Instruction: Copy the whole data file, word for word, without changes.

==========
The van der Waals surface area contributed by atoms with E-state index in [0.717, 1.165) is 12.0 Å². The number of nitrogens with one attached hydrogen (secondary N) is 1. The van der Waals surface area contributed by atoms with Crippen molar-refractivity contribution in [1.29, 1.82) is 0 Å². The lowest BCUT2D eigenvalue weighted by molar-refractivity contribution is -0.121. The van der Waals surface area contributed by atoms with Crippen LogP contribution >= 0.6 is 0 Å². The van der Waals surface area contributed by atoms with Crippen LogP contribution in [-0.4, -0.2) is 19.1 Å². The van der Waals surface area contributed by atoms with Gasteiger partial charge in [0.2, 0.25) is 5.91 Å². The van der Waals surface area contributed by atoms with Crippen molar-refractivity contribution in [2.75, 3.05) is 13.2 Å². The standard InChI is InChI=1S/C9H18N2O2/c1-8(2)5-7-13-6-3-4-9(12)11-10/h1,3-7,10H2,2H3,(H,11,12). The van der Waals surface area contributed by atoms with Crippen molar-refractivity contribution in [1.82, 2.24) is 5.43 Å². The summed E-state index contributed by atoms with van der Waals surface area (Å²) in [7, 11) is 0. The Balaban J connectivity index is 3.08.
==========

The van der Waals surface area contributed by atoms with E-state index in [0.717, 1.165) is 12.0 Å². The number of nitrogens with one attached hydrogen (secondary N) is 1. The van der Waals surface area contributed by atoms with Crippen molar-refractivity contribution in [1.29, 1.82) is 0 Å². The lowest BCUT2D eigenvalue weighted by molar-refractivity contribution is -0.121. The van der Waals surface area contributed by atoms with Crippen LogP contribution >= 0.6 is 0 Å². The van der Waals surface area contributed by atoms with Crippen LogP contribution in [-0.4, -0.2) is 19.1 Å². The van der Waals surface area contributed by atoms with Gasteiger partial charge in [0.2, 0.25) is 5.91 Å². The van der Waals surface area contributed by atoms with Crippen molar-refractivity contribution in [2.75, 3.05) is 13.2 Å². The standard InChI is InChI=1S/C9H18N2O2/c1-8(2)5-7-13-6-3-4-9(12)11-10/h1,3-7,10H2,2H3,(H,11,12). The van der Waals surface area contributed by atoms with Crippen molar-refractivity contribution in [1.82, 2.24) is 5.43 Å². The summed E-state index contributed by atoms with van der Waals surface area (Å²) in [7, 11) is 0. The Balaban J connectivity index is 3.08.